If they did care about the facts, they would have already done the research, already come to the one correct conclusion, and admitted that their previous position was knee-jerk, emotionally driven, and mistaken. Then they'd actually change their minds and you'd never hear the old view from them again. Maybe they'd also learn an unforgettable lesson about informing yourself prior to vehemently taking a position on something.

    That's what they would do if they were concerned about facts: the easily-researched, easily-comprehended facts of the matter. Clearly, they are not concerned about facts. They do seem to care about hand-waving, turning basic law enforcement (and anything else they don't like) into a racial/ethic issue, and saving face. In the absence of facts supporting their position, using the term "racist" as a weapon is all they have.

    There are issues where multiple valid positions are possible. There are topics which are opinion-based in nature. This isn't one of those. To maintain a verifiably false position in the face of multiple contradictory facts is a degree of self-deception and insanity I find difficult to comprehend. It's simply psychotic (that is, indicates no contact with reality).

    They remind me of the flat-earth adherents.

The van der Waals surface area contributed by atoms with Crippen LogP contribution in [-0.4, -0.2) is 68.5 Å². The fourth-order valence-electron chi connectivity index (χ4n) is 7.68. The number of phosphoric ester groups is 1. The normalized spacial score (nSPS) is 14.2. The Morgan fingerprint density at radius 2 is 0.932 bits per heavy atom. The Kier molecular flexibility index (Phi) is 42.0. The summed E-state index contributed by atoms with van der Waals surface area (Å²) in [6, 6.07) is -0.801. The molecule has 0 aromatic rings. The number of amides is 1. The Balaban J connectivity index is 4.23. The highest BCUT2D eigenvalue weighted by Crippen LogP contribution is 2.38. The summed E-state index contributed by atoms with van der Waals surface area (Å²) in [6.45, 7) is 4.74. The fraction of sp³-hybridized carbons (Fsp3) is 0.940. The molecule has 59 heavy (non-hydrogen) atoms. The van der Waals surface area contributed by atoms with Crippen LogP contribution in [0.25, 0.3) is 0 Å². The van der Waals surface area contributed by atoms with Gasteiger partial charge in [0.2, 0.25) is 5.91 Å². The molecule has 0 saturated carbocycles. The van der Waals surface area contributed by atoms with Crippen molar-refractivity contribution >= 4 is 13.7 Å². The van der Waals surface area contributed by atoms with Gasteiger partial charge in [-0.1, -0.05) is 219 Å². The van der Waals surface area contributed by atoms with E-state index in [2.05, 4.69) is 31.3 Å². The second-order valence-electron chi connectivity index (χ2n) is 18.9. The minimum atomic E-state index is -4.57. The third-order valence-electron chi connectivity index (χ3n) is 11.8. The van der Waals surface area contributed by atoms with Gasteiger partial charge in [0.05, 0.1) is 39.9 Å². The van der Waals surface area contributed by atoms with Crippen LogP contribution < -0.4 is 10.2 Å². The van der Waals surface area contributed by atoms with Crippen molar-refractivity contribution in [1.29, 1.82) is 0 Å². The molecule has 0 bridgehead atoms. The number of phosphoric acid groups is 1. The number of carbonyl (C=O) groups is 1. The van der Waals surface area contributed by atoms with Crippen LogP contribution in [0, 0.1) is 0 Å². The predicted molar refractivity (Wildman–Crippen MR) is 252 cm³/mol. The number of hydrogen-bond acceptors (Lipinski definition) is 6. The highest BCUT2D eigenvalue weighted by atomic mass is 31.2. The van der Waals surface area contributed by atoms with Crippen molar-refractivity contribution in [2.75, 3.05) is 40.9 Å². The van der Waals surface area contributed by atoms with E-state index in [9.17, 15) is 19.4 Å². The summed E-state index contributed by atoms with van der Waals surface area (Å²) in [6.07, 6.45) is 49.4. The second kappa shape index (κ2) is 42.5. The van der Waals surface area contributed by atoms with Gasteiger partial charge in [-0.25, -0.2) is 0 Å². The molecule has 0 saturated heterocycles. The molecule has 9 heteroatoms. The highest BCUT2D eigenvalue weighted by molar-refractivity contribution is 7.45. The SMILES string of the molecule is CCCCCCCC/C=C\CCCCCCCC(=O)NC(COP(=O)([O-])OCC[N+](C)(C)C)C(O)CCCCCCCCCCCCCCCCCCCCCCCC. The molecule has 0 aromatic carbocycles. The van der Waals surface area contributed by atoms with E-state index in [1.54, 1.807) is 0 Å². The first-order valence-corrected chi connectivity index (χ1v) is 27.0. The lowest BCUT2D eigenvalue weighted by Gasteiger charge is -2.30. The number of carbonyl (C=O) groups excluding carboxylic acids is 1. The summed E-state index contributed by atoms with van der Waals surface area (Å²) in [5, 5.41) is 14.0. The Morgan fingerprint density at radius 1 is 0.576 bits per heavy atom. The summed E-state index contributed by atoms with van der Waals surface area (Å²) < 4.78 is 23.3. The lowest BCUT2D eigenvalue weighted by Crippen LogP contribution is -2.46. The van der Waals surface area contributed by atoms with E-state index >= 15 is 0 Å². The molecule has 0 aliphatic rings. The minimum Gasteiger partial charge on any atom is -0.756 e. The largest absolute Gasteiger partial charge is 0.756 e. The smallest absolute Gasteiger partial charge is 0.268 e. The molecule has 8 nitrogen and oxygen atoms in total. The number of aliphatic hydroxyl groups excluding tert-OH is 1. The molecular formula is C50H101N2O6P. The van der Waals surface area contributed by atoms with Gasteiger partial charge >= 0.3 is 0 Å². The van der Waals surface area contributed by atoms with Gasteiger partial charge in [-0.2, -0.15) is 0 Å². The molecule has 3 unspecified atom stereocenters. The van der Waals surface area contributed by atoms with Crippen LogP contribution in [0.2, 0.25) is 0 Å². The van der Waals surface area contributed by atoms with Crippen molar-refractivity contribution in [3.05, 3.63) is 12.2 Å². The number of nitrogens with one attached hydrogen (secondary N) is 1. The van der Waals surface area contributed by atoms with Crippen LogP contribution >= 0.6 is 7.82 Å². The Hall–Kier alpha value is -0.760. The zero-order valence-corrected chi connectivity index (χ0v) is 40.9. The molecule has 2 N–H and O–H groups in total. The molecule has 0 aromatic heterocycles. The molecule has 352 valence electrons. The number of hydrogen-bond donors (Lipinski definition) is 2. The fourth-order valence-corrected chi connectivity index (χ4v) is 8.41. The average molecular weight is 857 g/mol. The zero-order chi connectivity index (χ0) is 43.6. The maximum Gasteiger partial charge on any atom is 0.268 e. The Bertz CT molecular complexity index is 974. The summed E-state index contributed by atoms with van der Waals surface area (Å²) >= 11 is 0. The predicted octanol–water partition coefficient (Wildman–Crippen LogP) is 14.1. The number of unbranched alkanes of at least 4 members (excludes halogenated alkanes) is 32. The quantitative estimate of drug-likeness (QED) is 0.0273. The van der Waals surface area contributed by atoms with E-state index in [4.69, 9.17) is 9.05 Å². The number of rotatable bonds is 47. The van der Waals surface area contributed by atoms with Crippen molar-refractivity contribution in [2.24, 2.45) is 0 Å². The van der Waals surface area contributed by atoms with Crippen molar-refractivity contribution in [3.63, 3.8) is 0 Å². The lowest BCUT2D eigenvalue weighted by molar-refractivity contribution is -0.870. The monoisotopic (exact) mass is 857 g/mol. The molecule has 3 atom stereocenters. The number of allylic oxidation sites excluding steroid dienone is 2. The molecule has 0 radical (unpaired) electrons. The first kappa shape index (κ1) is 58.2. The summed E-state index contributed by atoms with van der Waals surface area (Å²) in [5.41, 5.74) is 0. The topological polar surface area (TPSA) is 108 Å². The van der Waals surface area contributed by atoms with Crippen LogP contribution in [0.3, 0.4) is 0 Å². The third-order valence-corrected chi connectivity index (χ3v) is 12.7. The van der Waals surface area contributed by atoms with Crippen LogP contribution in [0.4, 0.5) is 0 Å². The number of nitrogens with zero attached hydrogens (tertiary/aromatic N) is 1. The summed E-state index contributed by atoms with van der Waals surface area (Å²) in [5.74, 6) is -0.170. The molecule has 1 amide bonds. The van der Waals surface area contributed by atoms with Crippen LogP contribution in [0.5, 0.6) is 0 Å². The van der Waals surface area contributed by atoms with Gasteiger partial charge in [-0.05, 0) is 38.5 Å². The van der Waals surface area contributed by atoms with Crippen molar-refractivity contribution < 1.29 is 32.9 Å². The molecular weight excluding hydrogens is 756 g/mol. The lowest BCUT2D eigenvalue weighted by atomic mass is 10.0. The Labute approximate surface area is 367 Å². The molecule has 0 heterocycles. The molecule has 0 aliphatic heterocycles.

• Which means.... (Score:4, Insightful)

    by gman003 (1693318) on Monday June 25, 2012 @07:01PM (#40445929)

    Okay, so the immigrant workers are going to carry their papers. And many of the illegal ones, or at least the smart ones, will carry forged papers - at least ones good enough to pass cursory inspection.

    But what about the native-born citizens? Not everyone has a driver's license (or an Arizona license - would my Virginia driver's license count as "proof of citizenship"?), and I highly doubt citizens will be carrying around their birth certificates or anything - after all, they're not immigrants, why should they be concerned about an immigration law.

    This is basically carte blanche for the police to harass anyone, and non-immigrants are going to be surprisingly affected.

    In any case, I'm now mentally filing "Arizona" next to "East Germany", because both require me to have my papers in ordnung (and because both are effectively in the past - E.G. literally, Arizona figuratively).

  • by dr2chase (653338) on Monday June 25, 2012 @07:01PM (#40445935) Homepage

    So, you can prove you're a citizen by carrying no papers? :-)

    That's what's always impressed me about these laws -- in theory, citizens need not carry papers, but if you don't, how does that "discussion" with the cop usually go? Of course *I* don't have to worry about this, I'm a fat old white guy. It's obviously discriminatory, it's intended to be discriminatory, and it's understood to be discriminatory. If *I* (and my kids) had to carry papers around all the time or risk arrest, I'd be furious. But I'm supposed to be okay with the law, because I'm white, so "we all know" that won't happen to me, it's only a problem for "other people". Bleah. This law has to go.

  • by Idbar (1034346) on Monday June 25, 2012 @07:02PM (#40445951)
    Which still doesn't answer my question:
    How do American citizens show they are allowed to work in the US in case they're stopped.
  • by CohibaVancouver (864662) on Monday June 25, 2012 @07:02PM (#40445953)

    So Canada will let anyone smuggle themselves into the country and allow them to stay however long they want?